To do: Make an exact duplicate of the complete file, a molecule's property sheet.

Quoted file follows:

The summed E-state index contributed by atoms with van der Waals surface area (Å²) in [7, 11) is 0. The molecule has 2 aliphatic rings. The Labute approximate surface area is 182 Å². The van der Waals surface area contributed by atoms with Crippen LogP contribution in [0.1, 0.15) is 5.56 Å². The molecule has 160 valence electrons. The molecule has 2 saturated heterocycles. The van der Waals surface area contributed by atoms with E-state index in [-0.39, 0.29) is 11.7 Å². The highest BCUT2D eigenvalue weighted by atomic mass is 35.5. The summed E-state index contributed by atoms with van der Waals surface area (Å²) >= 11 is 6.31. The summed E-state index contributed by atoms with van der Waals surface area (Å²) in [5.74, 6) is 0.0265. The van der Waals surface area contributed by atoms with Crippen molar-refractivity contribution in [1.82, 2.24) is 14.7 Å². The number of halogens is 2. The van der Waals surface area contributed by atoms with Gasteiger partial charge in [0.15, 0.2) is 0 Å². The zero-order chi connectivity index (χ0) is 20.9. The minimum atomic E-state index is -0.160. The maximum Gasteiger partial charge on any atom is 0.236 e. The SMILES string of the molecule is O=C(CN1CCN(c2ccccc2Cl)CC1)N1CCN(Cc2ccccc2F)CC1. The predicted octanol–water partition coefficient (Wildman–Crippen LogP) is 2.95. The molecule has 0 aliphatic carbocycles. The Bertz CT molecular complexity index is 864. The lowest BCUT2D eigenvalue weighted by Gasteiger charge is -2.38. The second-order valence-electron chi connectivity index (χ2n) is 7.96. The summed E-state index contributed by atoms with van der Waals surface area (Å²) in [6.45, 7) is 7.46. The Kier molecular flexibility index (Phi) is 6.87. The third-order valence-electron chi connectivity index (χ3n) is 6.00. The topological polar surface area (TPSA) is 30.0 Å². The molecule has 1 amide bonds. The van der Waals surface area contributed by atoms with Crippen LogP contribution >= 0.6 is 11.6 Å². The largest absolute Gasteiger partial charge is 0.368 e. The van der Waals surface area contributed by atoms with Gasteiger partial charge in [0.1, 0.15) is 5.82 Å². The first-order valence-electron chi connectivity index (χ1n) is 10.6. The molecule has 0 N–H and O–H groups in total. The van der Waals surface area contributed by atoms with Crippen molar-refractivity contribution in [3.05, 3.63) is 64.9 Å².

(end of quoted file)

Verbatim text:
The summed E-state index contributed by atoms with van der Waals surface area (Å²) in [7, 11) is 0. The molecule has 2 aliphatic rings. The Labute approximate surface area is 182 Å². The van der Waals surface area contributed by atoms with Crippen LogP contribution in [0.1, 0.15) is 5.56 Å². The molecule has 160 valence electrons. The molecule has 2 saturated heterocycles. The van der Waals surface area contributed by atoms with E-state index in [-0.39, 0.29) is 11.7 Å². The highest BCUT2D eigenvalue weighted by atomic mass is 35.5. The summed E-state index contributed by atoms with van der Waals surface area (Å²) >= 11 is 6.31. The summed E-state index contributed by atoms with van der Waals surface area (Å²) in [5.74, 6) is 0.0265. The van der Waals surface area contributed by atoms with Crippen molar-refractivity contribution in [1.82, 2.24) is 14.7 Å². The number of halogens is 2. The van der Waals surface area contributed by atoms with Gasteiger partial charge in [0.15, 0.2) is 0 Å². The zero-order chi connectivity index (χ0) is 20.9. The minimum atomic E-state index is -0.160. The maximum Gasteiger partial charge on any atom is 0.236 e. The SMILES string of the molecule is O=C(CN1CCN(c2ccccc2Cl)CC1)N1CCN(Cc2ccccc2F)CC1. The predicted octanol–water partition coefficient (Wildman–Crippen LogP) is 2.95. The molecule has 0 aliphatic carbocycles. The Bertz CT molecular complexity index is 864. The lowest BCUT2D eigenvalue weighted by Gasteiger charge is -2.38. The second-order valence-electron chi connectivity index (χ2n) is 7.96. The summed E-state index contributed by atoms with van der Waals surface area (Å²) in [6.45, 7) is 7.46. The Kier molecular flexibility index (Phi) is 6.87. The third-order valence-electron chi connectivity index (χ3n) is 6.00. The topological polar surface area (TPSA) is 30.0 Å². The molecule has 1 amide bonds. The van der Waals surface area contributed by atoms with Crippen LogP contribution >= 0.6 is 11.6 Å². The largest absolute Gasteiger partial charge is 0.368 e. The van der Waals surface area contributed by atoms with Gasteiger partial charge in [0.1, 0.15) is 5.82 Å². The first-order valence-electron chi connectivity index (χ1n) is 10.6. The molecule has 0 N–H and O–H groups in total. The van der Waals surface area contributed by atoms with Crippen molar-refractivity contribution in [3.05, 3.63) is 64.9 Å².